Author, performer, TED Talk sensation and mental health activist Kevin Breel recently brought his important message of teenage depression and awareness to Red Bank Regional High School.
Press release from Red Bank Regional High School
As the six-foot-six captain of the basketball team, the life of the party and a natural stand-up comedian, the teenaged Kevin Breel lived two lives. One was the confident and outgoing persona that he presented to the world — and the other hid itself away, only to surface in the privacy of his room.
“It was exhausting;” he told a captivated audience at Red Bank Regional High School. “The lie was getting bigger and bigger and harder to change.”
One day, when he felt he had hit rock bottom, he decided to end the charade and picked up his pen to write his suicide note. That was his wake-up call, and somehow he summoned the courage to do the unthinkable: break the taboo, and talk about it to his family. Five years later, the 22-year old author, performer, TED Talk sensation and mental health activist Kevin Breel is still talking; bringing his important message of teenage depression and awareness to audiences from coast to coast — a calling that brought him to Red Bank Regional for a recent assembly.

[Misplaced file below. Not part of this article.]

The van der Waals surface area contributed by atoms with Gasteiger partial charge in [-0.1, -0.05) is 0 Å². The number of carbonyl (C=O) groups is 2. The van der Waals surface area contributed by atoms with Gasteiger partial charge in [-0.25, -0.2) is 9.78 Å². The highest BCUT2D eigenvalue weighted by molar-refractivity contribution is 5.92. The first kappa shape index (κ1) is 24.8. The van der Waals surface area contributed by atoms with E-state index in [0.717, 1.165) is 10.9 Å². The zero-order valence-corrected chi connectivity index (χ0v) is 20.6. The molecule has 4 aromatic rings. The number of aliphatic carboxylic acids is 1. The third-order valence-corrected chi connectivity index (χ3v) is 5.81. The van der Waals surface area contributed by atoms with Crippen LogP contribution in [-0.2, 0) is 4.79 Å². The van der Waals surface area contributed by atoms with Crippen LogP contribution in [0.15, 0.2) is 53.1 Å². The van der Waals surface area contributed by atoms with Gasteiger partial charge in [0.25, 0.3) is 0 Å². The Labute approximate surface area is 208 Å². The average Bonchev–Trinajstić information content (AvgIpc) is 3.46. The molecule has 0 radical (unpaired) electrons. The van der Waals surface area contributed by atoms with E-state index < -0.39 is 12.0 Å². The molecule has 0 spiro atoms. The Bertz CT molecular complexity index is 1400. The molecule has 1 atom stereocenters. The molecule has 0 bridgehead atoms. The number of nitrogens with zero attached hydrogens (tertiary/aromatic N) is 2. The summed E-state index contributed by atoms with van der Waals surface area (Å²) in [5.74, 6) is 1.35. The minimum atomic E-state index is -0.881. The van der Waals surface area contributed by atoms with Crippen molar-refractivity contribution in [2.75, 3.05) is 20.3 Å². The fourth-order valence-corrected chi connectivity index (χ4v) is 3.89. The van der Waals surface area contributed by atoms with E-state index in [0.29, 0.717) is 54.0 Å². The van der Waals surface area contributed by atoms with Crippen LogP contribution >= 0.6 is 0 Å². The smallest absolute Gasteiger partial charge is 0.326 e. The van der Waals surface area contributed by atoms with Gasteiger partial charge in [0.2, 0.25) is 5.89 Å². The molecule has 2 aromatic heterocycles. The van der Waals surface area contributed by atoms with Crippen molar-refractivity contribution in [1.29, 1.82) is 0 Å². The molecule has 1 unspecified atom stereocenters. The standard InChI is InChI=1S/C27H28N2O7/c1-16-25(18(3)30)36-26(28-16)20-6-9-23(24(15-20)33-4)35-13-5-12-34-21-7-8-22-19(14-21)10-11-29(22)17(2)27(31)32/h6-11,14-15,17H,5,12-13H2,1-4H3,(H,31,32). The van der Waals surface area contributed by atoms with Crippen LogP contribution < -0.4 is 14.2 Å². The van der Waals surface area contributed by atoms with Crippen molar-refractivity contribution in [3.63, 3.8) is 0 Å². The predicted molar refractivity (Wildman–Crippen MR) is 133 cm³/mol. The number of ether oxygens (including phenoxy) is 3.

Breel’s visit was sponsored by The SOURCE, the School-based Youth Service Program at RBR. It was the only high school stop on the current North American promotional tour for his book Boy Meets Depression: Or Life Sucks and Then You Live; published by Random House and released in September of this year. It was also a visit that was prompted by a poignant invitation from RBR senior Julie Cocker, a member of the Youth Council Executive Committee for Society for the Prevention of Suicide in Freehold. Incredibly engaging, funny and self-deprecating, Breel commanded his audience’s attention on a very heavy subject; informing his audience that “This generation not only has the power to change the conversation, but to change the culture.”